October 27, 2013

A Patch of Old Snow

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There's a patch of old snow in a corner
That I should have guessed
Was a blow-away paper the rain
Had brought to rest.

It is speckled with grime as if
Small print overspread it,
The news of a day I've forgotten--
If I ever read it.

Robert Frost
--Word of the Day: tittup \TIT-uhp\, noun:
1. an exaggerated prancing, bouncing movement or manner of moving.
Example:
Now and again three donkeys would start, urged from behind, and slowly tittup their burdens along the pond's margin.
-- John Galsworthy, The White Monkey, 1924

--Quote of the Day: Things turn out best for the people
who make the best of the way things turn out.
- Art Linkletter

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** Please also visit fellow poets on our ~ Current Guest Poet's Page ~ .


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October 23, 2013

The Rain Comes Sobbing to the Door

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--Description: 19th C, Kendall H.C.,, Nature, Seasons--


The night grows dark, and weird, and cold; and thick drops patter on the pane;
There comes a wailing from the sea; the wind is weary of the rain.
The red coals click beneath the flame, and see, with slow and silent feet
The hooded shadows cross the woods to where the twilight waters beat!
Now, fan-wise from the ruddy fire, a brilliance sweeps athwart the floor;
As, streaming down the lattices, the rain comes sobbing to the door:
As, streaming down the lattices,
The rain comes sobbing to the door.

Dull echoes round the casement fall, and through the empty chambers go,
Like forms unseen whom we can hear on tip-toe stealing to and fro.
But fill your glasses to the brims, and, through a mist of smiles and tears,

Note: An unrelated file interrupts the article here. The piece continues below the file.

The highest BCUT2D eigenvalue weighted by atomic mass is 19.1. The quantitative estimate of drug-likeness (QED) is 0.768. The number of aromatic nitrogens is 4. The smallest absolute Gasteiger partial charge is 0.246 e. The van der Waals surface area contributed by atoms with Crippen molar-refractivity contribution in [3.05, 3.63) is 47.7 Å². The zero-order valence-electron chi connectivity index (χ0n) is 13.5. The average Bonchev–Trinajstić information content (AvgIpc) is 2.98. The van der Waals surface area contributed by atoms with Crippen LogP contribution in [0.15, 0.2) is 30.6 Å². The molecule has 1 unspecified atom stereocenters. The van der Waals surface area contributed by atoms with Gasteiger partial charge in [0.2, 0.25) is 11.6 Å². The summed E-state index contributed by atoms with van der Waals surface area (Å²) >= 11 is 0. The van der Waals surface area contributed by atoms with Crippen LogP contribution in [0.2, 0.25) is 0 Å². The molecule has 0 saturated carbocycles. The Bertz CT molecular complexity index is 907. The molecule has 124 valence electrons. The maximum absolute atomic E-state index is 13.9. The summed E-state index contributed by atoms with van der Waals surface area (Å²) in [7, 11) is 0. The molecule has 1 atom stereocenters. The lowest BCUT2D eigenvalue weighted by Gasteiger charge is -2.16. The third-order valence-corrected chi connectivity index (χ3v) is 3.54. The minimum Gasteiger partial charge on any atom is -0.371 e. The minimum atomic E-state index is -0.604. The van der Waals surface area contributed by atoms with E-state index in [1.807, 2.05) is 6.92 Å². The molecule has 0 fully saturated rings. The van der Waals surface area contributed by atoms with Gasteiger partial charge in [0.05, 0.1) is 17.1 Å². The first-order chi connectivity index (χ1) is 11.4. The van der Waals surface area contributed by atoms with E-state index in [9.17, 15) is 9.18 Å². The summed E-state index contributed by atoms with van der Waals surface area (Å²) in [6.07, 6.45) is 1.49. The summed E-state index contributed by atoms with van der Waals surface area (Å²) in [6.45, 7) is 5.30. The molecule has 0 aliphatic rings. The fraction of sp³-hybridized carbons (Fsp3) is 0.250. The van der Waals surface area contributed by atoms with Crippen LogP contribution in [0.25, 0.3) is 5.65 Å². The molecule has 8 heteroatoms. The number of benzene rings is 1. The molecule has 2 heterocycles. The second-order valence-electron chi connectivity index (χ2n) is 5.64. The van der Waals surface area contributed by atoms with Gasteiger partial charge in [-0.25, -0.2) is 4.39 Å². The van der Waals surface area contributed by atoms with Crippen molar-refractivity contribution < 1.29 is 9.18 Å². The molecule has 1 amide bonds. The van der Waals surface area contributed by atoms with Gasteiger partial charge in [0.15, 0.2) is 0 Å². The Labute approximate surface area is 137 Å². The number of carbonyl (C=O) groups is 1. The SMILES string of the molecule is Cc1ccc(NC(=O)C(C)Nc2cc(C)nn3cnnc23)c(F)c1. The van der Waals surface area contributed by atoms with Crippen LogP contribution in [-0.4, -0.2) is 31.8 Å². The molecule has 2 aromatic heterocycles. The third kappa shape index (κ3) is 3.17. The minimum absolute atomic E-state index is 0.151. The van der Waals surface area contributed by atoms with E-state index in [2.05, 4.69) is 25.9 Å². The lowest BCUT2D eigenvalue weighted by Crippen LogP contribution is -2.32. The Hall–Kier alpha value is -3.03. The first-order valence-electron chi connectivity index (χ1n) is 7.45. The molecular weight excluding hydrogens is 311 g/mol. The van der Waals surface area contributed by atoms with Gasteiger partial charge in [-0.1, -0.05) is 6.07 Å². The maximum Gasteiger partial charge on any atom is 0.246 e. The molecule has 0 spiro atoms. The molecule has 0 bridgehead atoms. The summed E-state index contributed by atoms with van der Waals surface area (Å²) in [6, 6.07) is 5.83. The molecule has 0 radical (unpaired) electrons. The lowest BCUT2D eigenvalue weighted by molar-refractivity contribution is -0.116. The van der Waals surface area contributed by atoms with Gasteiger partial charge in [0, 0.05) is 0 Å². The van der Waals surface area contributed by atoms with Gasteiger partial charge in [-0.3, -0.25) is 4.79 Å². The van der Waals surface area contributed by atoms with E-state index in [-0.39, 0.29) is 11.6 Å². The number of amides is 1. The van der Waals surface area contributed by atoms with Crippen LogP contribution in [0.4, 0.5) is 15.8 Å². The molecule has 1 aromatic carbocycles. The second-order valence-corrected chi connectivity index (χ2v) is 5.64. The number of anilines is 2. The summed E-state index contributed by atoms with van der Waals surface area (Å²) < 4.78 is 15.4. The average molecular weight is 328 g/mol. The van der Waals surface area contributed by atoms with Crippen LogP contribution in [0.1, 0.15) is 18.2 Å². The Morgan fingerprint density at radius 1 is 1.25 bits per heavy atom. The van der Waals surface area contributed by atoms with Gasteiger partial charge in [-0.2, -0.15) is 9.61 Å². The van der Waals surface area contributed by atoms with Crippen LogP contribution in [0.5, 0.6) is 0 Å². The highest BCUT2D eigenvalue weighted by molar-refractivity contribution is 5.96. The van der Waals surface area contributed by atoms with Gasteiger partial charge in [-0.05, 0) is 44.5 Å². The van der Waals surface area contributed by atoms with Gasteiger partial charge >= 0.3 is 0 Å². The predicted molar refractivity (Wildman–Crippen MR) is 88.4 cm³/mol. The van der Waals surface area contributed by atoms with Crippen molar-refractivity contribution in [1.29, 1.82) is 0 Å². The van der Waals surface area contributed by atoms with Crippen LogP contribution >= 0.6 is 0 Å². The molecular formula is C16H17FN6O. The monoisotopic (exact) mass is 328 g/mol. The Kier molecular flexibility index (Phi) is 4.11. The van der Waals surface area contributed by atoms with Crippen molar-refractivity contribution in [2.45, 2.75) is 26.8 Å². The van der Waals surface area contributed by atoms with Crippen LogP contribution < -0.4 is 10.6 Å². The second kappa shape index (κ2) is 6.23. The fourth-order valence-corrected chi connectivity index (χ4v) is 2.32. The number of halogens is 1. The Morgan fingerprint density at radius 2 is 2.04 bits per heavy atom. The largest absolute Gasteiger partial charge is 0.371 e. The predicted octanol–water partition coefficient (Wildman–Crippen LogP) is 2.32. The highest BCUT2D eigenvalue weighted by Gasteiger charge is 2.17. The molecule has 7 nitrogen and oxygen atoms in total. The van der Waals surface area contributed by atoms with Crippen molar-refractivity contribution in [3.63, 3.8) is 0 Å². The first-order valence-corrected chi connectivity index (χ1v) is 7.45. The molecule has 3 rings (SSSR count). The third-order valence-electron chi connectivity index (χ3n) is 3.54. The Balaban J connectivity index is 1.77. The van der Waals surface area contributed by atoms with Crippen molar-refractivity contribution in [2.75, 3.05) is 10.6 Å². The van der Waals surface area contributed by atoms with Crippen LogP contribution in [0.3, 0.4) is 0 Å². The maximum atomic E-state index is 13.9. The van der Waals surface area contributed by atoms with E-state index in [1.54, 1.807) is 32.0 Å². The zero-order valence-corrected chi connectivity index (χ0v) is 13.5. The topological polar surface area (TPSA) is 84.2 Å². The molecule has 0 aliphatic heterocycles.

Our eyes shall tell how much we love to toast the shades of other years!
And hither they will flock again, the ghosts of things that are no more,
While, streaming down the lattices, the rain comes sobbing to the door:
While, streaming down the lattices,
The rain comes sobbing to the door.

The tempest-trodden wastelands moan—the trees are threshing at the blast;
And now they come, the pallid shapes of Dreams that perished in the past;
And, when we lift the windows up, a smothered whisper round us strays,
Like some lone wandering voice from graves
that hold the wrecks of bygone days.
I tell ye that I love the storm, for think we not of thoughts of yore,
When, streaming down the lattices, the rain comes sobbing to the door?
When, streaming down the lattices,
The rain comes sobbing to the door?

We'll drink to those we sadly miss, and sing some mournful song we know,
Since they may chance to hear it all, and muse on friends they've left below.
Who knows—if souls in bliss can leave the borders of their Eden-home—
But that some loving one may now about the ancient threshold roam?
Oh, like an exile, he would hail a glimpse of the familiar floor,
Though, streaming down the lattices, the rain comes sobbing to the door!
Though, streaming down the lattices,
The rain comes sobbing to the door!



Henry Clarence Kendall

--Did You Know: (18 April 1839 - 1 August 1882) Henry Kendall was a nineteenth century Australian poet. His father, Basil Kendall, was the son of the Rev. Thomas Kendall who came to Sydney in 1809 and five years later went as a missionary to New Zealand. Kendall received only a slight education. When he was 15 he went to sea with one of his uncles and was away for about two years. Returning to Sydney when 17 years old he found his mother keeping a boarding-school; it was necessary that he should do something to earn a living, and he became a shop-assistant. He had begun to write verses and this brought him in contact with two well-known verse writers of the day, Joseph Sheridan Moore who published a volume of verse, Spring Life Lyrics, in 1864, and James Lionel Michael. In 1868 he married Charlotte Rutter, the daughter of a Sydney physician, and in the following year resigned from his position in the government service. Read more at: Henry C.Kendall

--Word of the Day: aesthete \ES-theet\, noun:
One having or affecting great sensitivity to beauty, as in art or nature.
Example:
Beijing, with its stolid, square buildings and wide, straight roads, feels like the plan of a first-year engineering student, while Shanghai's decorative architecture and snaking, narrow roads feel like the plan of an aesthete.